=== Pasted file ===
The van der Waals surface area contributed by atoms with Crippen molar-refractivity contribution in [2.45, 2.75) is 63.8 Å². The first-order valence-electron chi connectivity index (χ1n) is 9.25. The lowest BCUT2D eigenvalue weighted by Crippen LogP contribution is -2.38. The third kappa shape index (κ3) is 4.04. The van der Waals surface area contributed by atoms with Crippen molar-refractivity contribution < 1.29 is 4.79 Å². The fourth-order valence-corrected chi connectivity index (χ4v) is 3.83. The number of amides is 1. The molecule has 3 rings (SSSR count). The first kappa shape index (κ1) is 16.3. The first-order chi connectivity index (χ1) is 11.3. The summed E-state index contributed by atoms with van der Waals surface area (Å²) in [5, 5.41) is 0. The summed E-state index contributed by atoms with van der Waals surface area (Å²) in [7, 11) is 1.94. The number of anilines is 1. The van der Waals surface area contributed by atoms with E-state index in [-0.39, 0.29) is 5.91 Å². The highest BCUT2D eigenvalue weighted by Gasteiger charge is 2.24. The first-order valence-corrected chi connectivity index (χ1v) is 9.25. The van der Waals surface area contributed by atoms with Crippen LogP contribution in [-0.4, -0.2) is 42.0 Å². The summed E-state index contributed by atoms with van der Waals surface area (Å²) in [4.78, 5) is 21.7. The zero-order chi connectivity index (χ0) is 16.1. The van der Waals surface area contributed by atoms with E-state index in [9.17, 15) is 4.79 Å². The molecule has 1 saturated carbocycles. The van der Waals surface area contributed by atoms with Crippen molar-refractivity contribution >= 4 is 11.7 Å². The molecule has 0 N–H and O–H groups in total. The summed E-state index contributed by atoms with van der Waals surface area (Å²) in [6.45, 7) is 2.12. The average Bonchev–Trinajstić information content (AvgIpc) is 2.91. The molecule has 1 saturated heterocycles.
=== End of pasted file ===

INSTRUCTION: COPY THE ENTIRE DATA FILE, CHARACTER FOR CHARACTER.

The van der Waals surface area contributed by atoms with Crippen molar-refractivity contribution in [2.45, 2.75) is 63.8 Å². The first-order valence-electron chi connectivity index (χ1n) is 9.25. The lowest BCUT2D eigenvalue weighted by Crippen LogP contribution is -2.38. The third kappa shape index (κ3) is 4.04. The van der Waals surface area contributed by atoms with Crippen molar-refractivity contribution < 1.29 is 4.79 Å². The fourth-order valence-corrected chi connectivity index (χ4v) is 3.83. The number of amides is 1. The molecule has 3 rings (SSSR count). The first kappa shape index (κ1) is 16.3. The first-order chi connectivity index (χ1) is 11.3. The summed E-state index contributed by atoms with van der Waals surface area (Å²) in [5, 5.41) is 0. The summed E-state index contributed by atoms with van der Waals surface area (Å²) in [7, 11) is 1.94. The number of anilines is 1. The van der Waals surface area contributed by atoms with E-state index in [-0.39, 0.29) is 5.91 Å². The highest BCUT2D eigenvalue weighted by Gasteiger charge is 2.24. The first-order valence-corrected chi connectivity index (χ1v) is 9.25. The van der Waals surface area contributed by atoms with Crippen LogP contribution in [-0.4, -0.2) is 42.0 Å². The summed E-state index contributed by atoms with van der Waals surface area (Å²) in [4.78, 5) is 21.7. The zero-order chi connectivity index (χ0) is 16.1. The van der Waals surface area contributed by atoms with E-state index in [9.17, 15) is 4.79 Å². The molecule has 1 saturated carbocycles. The van der Waals surface area contributed by atoms with Crippen molar-refractivity contribution >= 4 is 11.7 Å². The molecule has 0 N–H and O–H groups in total. The summed E-state index contributed by atoms with van der Waals surface area (Å²) in [6.45, 7) is 2.12. The average Bonchev–Trinajstić information content (AvgIpc) is 2.91. The molecule has 1 saturated heterocycles.